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20130117
20130125
Search Results 0 to 9 of about 10 (some duplicates have been removed)
to go against me for re-election. you are going to go against me on the vietnam war. >> guest: yes. king now i understand what courage it took to take the stand that he did and i understand more about why he hesitated. faretta was very much involved in the antiwar movement from an early stage but again she was not the public figure so he could send her essentially to speak for him. >> host: again he proved dr. king right. >> guest: i think so. this was one of the ways -- i think he's a visionary. i think he understood the connection between the anti-colonial movements going on around the world and understood how the cold war had prevented us from seeing -- we were on the wrong side, that because the communist movement had identified itself with anti-colonialism many of these nationalists wanted to have the assistance of the soviet union so we saw it in cold war terms. >> host: my enemy's enemy is my friend. you left the country during the vietnam era. why? >> guest: well, for me looking back it wasn't that difficult a choice because i knew i wasn't going to go into the military. >> host:
of time to practice. the election ended, then the presidential inaugural commission stepped in. and we don't know who was going to win on election night. so they had very little time, just over two months, to get this ready. >> one of wolf's favorite thing, another float. this is the delaware state float. >> the home state of the vice president. >> it's a replica of the state capitol bell tower. >> wilmington. capitol is dover, delaware, right? >> correct. >> yes, i knew that. there they are. >> you know these floats, they were making these floats around the clock over the course of 19 days to get them ready. >> all custom made. >> from delaware, university of maryland marching band, college park, maryld, the terps of maryland, playing for the president. ♪ john king is watching this as well. every one of these bands, these floats, they all have a significance for this president and the vice president. >> you've mentioned the home states, the birth states. now we're moving on to the neighborhood, as you might say, washington, d.c. i think part of what you're seeing, a band from ohio as we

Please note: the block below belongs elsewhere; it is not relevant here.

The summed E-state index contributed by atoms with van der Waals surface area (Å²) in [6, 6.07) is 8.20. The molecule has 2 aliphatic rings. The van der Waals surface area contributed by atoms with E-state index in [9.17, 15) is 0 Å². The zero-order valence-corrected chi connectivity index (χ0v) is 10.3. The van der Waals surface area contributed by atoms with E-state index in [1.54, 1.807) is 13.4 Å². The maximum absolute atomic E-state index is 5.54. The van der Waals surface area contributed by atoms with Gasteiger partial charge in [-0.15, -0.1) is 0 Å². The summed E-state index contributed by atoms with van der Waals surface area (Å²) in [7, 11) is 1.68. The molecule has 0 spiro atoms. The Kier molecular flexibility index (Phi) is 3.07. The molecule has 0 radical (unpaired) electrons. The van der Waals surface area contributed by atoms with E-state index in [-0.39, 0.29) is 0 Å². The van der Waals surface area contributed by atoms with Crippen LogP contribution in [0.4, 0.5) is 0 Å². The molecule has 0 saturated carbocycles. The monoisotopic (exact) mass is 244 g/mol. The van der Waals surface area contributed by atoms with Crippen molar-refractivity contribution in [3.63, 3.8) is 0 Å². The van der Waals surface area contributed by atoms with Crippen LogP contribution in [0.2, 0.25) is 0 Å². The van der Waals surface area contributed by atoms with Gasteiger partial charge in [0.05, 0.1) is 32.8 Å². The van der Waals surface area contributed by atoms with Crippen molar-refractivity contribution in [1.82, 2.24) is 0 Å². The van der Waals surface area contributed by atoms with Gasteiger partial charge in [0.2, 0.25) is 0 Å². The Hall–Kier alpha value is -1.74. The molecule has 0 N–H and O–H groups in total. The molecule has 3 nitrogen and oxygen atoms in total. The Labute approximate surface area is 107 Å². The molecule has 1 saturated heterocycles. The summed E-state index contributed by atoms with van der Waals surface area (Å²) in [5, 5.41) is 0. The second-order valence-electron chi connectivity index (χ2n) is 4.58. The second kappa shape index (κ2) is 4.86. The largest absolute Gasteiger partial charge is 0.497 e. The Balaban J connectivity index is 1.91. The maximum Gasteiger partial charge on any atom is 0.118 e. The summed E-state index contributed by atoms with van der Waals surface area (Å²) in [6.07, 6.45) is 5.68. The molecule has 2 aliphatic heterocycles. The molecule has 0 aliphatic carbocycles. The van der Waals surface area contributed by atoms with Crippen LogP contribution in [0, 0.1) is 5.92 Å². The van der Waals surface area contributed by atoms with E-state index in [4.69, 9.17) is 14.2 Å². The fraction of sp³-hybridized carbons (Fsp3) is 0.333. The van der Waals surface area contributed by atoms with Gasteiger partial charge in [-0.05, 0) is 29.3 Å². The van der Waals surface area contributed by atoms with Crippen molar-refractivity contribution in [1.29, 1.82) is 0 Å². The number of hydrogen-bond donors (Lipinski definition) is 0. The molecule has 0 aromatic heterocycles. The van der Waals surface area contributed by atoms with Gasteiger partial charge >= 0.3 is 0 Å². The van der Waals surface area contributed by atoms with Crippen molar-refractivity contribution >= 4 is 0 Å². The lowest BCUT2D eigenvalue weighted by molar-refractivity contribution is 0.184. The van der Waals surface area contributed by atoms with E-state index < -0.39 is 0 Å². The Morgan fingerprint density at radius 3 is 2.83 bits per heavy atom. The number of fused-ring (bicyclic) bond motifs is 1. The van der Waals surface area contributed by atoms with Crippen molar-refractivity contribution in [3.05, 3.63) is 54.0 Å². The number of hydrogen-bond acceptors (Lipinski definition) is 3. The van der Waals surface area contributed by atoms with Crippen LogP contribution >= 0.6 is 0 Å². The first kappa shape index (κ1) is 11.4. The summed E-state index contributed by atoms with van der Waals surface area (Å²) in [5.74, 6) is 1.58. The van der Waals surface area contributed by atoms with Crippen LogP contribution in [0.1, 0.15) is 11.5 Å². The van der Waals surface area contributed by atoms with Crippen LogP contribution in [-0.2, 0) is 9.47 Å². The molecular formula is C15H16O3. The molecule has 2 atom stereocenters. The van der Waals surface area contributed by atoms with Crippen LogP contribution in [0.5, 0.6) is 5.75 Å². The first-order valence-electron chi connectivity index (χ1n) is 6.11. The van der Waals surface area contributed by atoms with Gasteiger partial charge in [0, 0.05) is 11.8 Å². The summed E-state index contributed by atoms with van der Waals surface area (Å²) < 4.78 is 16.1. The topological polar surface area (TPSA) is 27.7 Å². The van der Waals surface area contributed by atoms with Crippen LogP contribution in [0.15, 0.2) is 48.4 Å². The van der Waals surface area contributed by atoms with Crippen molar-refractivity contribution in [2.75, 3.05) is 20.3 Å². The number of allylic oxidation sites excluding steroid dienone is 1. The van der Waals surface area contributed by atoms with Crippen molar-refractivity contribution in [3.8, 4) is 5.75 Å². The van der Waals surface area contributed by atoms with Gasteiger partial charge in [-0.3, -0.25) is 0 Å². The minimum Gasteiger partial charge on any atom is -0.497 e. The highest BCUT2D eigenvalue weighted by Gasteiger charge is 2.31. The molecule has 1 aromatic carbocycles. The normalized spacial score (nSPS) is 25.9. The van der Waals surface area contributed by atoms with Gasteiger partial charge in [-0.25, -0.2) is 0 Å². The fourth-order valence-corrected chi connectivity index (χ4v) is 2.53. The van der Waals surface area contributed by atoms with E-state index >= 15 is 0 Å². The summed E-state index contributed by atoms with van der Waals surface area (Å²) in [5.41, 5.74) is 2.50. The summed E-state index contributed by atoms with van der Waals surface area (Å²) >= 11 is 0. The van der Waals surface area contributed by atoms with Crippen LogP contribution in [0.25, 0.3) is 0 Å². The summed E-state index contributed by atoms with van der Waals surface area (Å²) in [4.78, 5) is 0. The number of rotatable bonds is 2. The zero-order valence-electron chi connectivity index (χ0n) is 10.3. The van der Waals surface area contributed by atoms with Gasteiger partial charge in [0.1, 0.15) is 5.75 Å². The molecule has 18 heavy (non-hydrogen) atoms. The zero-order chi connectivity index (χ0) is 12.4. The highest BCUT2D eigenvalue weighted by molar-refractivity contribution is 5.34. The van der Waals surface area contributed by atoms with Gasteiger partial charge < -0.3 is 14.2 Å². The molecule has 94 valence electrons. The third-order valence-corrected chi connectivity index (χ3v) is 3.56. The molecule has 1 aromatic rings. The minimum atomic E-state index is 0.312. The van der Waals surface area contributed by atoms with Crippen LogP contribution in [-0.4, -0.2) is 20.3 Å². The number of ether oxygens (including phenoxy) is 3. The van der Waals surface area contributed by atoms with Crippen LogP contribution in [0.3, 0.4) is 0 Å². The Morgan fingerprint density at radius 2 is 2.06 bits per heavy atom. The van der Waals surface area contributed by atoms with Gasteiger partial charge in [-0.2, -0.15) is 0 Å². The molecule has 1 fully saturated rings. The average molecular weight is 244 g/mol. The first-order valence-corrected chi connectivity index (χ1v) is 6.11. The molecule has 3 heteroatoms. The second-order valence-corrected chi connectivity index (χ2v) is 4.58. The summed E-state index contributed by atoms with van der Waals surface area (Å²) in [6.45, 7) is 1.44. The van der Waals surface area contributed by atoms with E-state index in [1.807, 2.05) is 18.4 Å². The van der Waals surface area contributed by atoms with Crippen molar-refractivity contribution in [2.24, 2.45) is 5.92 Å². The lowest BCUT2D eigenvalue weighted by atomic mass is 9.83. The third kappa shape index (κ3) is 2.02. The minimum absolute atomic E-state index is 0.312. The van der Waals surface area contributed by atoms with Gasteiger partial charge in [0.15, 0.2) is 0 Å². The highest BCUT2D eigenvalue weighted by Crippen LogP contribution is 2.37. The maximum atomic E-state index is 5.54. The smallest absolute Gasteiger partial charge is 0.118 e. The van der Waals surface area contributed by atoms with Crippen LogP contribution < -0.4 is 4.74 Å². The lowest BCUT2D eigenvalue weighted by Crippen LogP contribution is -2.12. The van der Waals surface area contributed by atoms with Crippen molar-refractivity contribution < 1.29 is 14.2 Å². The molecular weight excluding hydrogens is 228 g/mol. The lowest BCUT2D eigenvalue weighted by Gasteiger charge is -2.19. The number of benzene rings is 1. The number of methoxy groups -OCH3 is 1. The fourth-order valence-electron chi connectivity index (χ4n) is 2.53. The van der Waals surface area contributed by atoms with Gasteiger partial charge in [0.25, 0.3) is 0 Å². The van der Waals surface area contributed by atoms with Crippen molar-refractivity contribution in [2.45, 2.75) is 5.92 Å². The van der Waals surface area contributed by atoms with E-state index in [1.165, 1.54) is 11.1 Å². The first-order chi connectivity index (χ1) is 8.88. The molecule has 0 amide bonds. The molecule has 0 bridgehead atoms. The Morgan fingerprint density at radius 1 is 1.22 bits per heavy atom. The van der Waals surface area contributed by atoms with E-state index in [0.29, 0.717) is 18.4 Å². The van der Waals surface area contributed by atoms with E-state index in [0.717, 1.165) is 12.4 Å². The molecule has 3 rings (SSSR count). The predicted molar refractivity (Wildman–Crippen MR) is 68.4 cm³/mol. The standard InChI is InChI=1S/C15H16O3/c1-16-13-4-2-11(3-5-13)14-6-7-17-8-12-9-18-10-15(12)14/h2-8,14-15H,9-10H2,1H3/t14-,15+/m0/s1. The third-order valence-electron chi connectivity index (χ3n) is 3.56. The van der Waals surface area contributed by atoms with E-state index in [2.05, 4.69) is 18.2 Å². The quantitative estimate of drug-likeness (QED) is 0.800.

obama was elected -- poverty numbers continue to get worse. on barack obama -- put the facts on the table. they kept getting worse under barack obama -- sachs writes about this. demonize,ing this to but i'm wondering how is your mind that poverty gets made a priority, whether the president is a republican or a democrat? >> i think i did say that when we went into the ditch as bush came out of office, poverty continue to increase. there is no question about that. it has increased significantly. i do not believe that as a nation, not just the white house but the bottom up, any of us have done enough to address the issues of poverty in this country. we talk about dr. king. one of the things he said was there comes a time when silence is betrayal. [applause] any president is going to address issues we may can address. whoever the president is -- republican or democrat, no matter what. i can say in all fairness that even though i do not believe any of us have done enough, if you look at the two major pieces of legislation that were passed by this white house, obamacare, which ever